The James Dyson Award is organised by the James Dyson Foundation, founded in 2002 to nurture future generations of engineers. This year, the competition runs in 27 countries and regions - where thousands of entries have been submitted by graduate students around the world.
Two graduates from the National University of Singapore (NUS) have earned the title of National Winner this year at the 2020 James Dyson Award. The award aims to celebrate, encourage and inspire the next generation of inventors and design engineers.
In an updated press release (14 October), Kimia has been shortlisted in the International Top 20 list, out of a pool of close to 1,800 entries! The winner of this list will be handpicked by creator and founder James Dyson himself – the International winner will receive S$52,000 and S$8,500 for their university.
Kimia Rehab Kit, invented by Aaron Ramzeen and Ricky Guo, is a wearable device powered by patented flexible sensor technology. It provides a comprehensive solution for remote rehabilitation monitoring– where patients who have undergone total knee replacement surgery may follow guided exercises at home, and have their progress shared and monitored by therapists in real-time.
This allows therapists to keep track of the patient’s rehabilitation journey, and deliver evidence-based personalised prescriptions remotely.
Interestingly, Kimia uses a proprietary flexible sensor which ensures highly accurate and consistent data collection that clinicians can rely on to track their patients’ progress.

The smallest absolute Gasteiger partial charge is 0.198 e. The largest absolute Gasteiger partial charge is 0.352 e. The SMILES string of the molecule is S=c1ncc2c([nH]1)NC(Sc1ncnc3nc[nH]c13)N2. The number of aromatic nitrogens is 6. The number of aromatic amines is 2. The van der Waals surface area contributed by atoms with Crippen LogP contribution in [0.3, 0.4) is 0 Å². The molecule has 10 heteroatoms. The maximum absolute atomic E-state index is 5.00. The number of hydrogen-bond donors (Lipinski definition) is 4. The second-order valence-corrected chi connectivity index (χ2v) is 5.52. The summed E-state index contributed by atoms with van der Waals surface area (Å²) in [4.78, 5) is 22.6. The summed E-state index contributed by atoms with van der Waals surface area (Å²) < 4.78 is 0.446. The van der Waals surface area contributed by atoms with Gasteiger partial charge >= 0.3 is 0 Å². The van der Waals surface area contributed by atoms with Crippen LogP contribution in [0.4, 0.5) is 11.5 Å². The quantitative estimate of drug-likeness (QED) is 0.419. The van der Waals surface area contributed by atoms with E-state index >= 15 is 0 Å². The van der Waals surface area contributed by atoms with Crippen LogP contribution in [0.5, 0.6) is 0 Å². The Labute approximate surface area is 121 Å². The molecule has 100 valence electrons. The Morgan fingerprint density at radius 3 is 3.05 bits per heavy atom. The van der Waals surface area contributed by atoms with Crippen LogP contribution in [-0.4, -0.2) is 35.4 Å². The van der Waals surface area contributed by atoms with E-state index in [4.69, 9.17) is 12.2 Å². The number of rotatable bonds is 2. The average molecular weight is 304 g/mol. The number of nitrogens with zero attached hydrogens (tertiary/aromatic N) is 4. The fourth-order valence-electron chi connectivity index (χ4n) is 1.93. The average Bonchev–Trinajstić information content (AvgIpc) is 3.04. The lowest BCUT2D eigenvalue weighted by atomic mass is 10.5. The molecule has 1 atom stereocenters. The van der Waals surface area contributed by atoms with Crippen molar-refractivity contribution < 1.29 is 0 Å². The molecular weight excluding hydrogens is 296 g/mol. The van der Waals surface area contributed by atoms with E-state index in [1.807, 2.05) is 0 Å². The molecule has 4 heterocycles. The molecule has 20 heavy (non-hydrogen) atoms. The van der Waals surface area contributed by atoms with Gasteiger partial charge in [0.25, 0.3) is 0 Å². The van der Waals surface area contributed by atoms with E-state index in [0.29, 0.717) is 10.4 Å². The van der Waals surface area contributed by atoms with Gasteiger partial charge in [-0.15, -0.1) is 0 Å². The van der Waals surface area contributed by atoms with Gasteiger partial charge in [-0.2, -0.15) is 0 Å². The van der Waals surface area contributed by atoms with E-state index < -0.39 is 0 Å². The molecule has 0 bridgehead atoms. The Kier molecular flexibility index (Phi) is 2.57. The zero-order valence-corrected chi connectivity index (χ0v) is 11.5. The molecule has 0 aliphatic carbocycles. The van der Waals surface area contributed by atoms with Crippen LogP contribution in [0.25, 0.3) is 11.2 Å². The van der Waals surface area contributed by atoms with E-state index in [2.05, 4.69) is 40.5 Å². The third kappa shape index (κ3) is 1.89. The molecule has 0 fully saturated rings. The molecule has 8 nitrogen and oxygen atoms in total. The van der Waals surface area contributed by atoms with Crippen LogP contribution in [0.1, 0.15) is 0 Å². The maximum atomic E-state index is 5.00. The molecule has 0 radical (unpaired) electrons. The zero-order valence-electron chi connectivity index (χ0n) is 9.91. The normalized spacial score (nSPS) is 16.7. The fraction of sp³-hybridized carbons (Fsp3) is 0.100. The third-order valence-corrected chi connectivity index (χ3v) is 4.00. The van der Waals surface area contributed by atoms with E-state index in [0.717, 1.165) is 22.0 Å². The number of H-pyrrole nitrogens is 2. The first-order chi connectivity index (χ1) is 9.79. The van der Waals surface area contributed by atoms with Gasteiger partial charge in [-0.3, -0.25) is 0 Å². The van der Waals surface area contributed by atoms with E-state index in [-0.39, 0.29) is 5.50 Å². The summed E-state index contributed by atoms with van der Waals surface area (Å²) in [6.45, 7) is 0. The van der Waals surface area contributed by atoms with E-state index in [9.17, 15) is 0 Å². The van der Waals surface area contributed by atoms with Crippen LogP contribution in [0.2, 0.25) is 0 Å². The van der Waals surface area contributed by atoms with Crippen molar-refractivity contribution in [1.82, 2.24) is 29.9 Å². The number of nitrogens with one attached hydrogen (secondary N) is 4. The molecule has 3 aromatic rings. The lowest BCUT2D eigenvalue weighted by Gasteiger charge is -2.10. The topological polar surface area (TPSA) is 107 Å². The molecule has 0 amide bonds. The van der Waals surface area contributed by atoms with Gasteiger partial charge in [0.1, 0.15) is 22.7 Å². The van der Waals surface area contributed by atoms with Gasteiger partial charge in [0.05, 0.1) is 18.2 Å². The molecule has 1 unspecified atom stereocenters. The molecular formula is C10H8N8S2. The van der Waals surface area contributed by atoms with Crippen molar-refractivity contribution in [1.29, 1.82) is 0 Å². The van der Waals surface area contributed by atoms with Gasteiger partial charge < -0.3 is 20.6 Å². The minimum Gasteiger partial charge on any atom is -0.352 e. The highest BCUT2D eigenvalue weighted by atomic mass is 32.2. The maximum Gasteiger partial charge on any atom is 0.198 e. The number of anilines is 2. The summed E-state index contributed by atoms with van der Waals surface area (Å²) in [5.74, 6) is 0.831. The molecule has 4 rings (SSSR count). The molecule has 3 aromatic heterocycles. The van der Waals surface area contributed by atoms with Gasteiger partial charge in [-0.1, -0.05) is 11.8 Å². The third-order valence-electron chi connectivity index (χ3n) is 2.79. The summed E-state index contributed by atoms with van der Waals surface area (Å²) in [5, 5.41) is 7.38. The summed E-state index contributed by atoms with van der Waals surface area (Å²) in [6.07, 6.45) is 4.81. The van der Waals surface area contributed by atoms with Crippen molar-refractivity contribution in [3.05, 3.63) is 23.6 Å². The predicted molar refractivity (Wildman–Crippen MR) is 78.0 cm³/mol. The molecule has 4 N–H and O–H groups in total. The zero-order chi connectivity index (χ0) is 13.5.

Runner-up winner Ascend inventor Kong Shao Ming from the Nanyang Technological University created an affordable and easy-to-assemble accessory that can be retrofitted onto existing manual wheelchairs. This comes after realising wheelchair users face the risk of rolling backwards or tipping over when climbing a ramp, as it can be a very physically strenuous task. Ascend adopts the principles of a ratchet and pawl mechanism to allow for mono-directional motion and is a feasible alternative to navigating inclines without any motorised parts.
Kong wanted to offer this affordable alternative by machining or 3D printing the simple design, which can then be offered at a low cost.
Another worthy invention is a personalised Continuous positive airway pressure (CPAP) mask that aims to treat those who suffer from moderate-to-severe obstructive sleep apnea.
In their research, runner-up winners Little Dreamer investors noticed that children face immense constant stress during treatments, and this rallied the investors (with backgrounds in Biomedical Engineering, Chemical Engineering and Medicine) from the National University of Singapore to 3D print and customise a mask for children.